In today’s fast-paced, globalized business world, competition among modern corporations is fierce. In this climate, every competitive edge matters, leading business professionals to continually explore new management tools, techniques, and leadership approaches.
But it may not be a new methodology that yields the best solution. As companies fine-tune their processes for optimal efficiency and work to maintain superior standards of quality, a combination of the tried and true Lean method and Six Sigma approach might just be the ticket for success.
Concepts of Lean Six Sigma
The primary aim of the Lean method is to reduce waste. The goal of Six Sigma is to reduce variation for optimal quality control. The discipline known as Lean Six Sigma (LSS) blends these two approaches. Refinements to the production process are essential to managing and reducing the 8 wastes analyzed by the Lean method. By paying careful attention to how waste affects production processes (and vice versa), business leaders can take significant strides toward optimizing their operations.
5 Lean Six Sigma principles
Experts recommend that you keep these 5 key Lean Six Sigma principles in mind to help ensure the success of your LSS project:
The primary goal of any change you want to implement should be to deliver maximum benefit to the customer. Establish a clear standard of quality early on that’s defined by what the customer or market demands.
During the re-tooling processes, it’s easy to get caught up in a whirlwind of desired changes and lose focus on the initial problem. Gather data that shows you where your specific problem area lies and concentrate on refining only that area of your business. Any attempt to broadly alter the company or change the product will likely derail the LSS process.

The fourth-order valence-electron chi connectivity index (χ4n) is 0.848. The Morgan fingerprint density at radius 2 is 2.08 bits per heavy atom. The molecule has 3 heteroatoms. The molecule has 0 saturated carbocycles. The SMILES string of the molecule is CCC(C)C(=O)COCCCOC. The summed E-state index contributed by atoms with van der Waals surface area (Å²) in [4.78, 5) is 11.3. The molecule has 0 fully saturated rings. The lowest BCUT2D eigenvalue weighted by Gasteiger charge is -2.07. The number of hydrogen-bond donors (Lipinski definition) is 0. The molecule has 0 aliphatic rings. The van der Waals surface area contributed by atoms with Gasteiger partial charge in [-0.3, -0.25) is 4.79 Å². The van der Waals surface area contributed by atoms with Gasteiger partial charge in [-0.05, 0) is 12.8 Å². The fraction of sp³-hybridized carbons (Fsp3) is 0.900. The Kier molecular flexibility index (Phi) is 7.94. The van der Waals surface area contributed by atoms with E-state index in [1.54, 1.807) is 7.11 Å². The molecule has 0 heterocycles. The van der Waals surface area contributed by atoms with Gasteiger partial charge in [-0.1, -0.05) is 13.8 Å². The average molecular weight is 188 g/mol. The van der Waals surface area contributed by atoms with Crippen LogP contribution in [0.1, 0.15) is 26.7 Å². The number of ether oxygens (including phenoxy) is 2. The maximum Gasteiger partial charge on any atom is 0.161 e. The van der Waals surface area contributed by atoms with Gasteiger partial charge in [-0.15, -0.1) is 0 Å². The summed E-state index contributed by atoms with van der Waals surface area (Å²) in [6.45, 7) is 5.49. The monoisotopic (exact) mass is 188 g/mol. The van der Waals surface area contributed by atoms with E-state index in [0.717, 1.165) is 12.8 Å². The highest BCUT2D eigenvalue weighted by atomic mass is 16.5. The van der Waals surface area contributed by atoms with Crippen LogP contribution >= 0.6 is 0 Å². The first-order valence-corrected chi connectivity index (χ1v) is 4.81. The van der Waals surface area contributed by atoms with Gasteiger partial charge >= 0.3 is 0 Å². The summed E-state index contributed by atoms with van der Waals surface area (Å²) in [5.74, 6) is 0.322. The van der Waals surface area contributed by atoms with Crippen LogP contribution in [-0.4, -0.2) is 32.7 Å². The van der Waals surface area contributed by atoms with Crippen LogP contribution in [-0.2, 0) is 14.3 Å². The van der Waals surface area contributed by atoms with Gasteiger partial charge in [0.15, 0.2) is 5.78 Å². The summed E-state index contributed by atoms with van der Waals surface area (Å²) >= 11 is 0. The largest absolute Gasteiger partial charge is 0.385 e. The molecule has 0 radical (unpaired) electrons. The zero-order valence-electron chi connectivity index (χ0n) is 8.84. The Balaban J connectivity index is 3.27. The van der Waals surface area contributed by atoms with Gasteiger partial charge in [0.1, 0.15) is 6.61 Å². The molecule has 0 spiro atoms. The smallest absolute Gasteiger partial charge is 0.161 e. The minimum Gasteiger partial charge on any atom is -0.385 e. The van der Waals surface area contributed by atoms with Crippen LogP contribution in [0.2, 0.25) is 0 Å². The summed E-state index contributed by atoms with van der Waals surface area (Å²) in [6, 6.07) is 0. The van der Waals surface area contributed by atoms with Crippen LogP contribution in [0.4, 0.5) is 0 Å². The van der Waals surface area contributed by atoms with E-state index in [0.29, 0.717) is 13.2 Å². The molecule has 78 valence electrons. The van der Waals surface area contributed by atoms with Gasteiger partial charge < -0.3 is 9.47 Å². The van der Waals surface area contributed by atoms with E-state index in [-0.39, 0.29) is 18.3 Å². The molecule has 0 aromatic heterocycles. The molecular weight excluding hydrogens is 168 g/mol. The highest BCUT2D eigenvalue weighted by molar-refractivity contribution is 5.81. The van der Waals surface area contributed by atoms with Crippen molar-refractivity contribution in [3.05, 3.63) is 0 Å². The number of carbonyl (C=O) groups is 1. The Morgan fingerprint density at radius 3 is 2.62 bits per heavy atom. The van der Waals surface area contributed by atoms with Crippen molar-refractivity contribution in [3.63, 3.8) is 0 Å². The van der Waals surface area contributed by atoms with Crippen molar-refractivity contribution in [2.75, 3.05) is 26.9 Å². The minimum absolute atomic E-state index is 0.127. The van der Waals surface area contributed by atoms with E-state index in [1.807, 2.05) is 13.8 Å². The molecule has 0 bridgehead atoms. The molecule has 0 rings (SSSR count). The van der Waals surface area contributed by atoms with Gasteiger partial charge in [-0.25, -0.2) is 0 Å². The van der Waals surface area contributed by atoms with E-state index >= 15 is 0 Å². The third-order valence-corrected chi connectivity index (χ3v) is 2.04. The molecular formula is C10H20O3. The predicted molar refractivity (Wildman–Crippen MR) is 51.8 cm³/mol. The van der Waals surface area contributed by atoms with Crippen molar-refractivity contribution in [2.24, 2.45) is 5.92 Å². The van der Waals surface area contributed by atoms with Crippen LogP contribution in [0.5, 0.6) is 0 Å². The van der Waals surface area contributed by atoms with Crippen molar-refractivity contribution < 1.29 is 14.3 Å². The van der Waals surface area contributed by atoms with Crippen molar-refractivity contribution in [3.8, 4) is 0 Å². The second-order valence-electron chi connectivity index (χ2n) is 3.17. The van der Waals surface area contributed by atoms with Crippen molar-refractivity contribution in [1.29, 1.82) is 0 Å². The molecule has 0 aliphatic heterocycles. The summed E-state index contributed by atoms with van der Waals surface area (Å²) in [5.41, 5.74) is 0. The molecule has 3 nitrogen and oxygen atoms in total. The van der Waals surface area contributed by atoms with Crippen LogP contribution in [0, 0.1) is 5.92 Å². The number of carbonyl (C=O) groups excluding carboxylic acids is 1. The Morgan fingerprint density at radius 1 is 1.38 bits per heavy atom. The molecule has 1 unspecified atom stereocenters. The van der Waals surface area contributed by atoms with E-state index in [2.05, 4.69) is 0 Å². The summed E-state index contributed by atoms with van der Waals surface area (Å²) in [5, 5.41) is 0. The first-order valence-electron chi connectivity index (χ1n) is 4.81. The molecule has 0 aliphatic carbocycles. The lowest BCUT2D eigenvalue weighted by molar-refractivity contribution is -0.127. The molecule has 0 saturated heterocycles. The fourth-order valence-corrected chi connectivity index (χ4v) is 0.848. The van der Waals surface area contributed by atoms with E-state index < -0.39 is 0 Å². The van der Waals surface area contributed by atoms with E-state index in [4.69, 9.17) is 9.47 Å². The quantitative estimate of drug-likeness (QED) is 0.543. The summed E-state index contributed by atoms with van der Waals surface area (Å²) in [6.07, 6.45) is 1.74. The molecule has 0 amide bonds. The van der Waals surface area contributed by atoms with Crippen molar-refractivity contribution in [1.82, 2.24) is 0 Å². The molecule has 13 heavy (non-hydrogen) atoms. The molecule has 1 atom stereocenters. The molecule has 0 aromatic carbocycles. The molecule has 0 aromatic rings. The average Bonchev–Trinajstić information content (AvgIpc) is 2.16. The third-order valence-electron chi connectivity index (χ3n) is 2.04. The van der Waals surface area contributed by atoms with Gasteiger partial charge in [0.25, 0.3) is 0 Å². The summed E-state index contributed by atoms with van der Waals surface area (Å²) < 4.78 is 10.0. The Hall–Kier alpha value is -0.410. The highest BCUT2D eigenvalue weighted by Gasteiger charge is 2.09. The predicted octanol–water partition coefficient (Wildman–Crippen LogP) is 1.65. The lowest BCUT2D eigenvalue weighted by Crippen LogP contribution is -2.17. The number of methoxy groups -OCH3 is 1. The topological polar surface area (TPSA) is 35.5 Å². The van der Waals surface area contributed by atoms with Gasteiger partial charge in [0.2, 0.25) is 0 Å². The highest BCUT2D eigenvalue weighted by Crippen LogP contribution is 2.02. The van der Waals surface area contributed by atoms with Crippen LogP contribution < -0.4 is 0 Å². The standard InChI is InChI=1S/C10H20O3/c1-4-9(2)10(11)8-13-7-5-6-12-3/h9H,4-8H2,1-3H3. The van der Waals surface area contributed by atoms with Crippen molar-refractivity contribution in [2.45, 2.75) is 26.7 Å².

Once you’ve identified the problem, it’s time to look for ways to decrease opportunities for defects. These openings often come in the form of long, intricate processes that leave significant room for mistakes and waste. Streamlining or removing these functions is an excellent way to achieve quality control and efficiency.
Lean Six Sigma fundamentals require that all team members are versed in LSS, know the goals of the project, and are informed of its progress. Six Sigma methodology can cause tremendous change and requires specialized focus on the part of management. Advanced certifications in Six Sigma are critically important for reducing the risk of project failure and ensuring that the entire process run smoothly.
Change and Lean Six Sigma go hand-in-hand. A process or function that is identified as faulty or inefficient, must be refined or removed. Clinging to a failing approach is not an option with LSS. Change and change management can be challenging and painful, but it’s a small price to pay for what every business leader strives for: a leaner, stronger, more competitive company.
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